When entering a room with tatami floor, slippers are removed as well. Tatami should only be stepped on with socks or in bare feet.

Tatami – A long-established type of Japanese floor covering, the tatami mat is primarily composed of rice straw. They resemble thick, cloth tiles that can be picked up and piled in stacks. “Tatami” is a word derived from the verb “tatamu” or to fold. In modern Japanese homes, a private room–“washitsu”–reserved for ceremonies and entertaining is usually the only space covered with tatami. To this day, it is forbidden to wear shoes while stepping on tatami.

(eHow, 2013)

(Texan in Tokyo, 2013)

(Pictured above are bathroom slippers.)
Finally, there are special toilet slippers for exclusive usage inside the washroom. The usual house slippers are left outside the door while using the washroom.

Sitting techniques

Sitting upright on the floor is common in Japan. For example, meals are traditionally held on a tatami floor around a low table. Sitting on the floor is also customary during the tea ceremony and other traditional events.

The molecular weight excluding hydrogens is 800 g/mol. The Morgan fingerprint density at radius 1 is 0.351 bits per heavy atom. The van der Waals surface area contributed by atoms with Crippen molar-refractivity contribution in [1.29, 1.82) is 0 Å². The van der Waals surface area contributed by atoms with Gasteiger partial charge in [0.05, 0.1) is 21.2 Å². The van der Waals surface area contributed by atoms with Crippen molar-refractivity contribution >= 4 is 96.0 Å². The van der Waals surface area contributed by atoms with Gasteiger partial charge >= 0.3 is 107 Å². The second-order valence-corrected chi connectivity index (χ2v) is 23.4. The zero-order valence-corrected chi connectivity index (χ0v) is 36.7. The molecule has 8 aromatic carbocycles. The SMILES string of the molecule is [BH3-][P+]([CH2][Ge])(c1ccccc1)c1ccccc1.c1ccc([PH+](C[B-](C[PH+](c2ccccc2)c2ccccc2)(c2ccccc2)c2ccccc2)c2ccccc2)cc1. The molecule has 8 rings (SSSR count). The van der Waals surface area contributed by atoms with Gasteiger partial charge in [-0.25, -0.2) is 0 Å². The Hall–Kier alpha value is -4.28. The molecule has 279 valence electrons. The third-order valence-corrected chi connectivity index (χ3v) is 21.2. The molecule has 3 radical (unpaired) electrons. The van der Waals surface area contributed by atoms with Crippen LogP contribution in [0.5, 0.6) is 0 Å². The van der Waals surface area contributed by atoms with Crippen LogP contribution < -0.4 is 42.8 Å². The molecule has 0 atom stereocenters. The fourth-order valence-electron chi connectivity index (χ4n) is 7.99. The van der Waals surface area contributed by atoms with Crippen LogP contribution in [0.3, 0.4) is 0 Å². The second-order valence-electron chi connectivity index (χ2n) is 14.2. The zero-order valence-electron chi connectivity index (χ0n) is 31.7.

The formal way of sitting for both genders is kneeling (seiza) as shown on the picture below. People who are not used to sit in seiza style may become uncomfortable after a few minutes. Foreigners are not usually expected to be able to sit in seiza style for a long time, and an increasing number of Japanese people themselves are not able to do so either.

women only


men only

In casual situations, men usually sit cross-legged, while women with both legs to one side. The former sitting style is considered exclusively male, while the latter is considered exclusively female.

(Japan's Heart and Culture, 2010)

(Japan’s Heart and Culture, 2010)

(Pictured above is the tokonoma for clarification. It is the alcove with the wall scroll and potted flower.)

(See this link for an explanation on the tokonoma’s purpose.

Seating order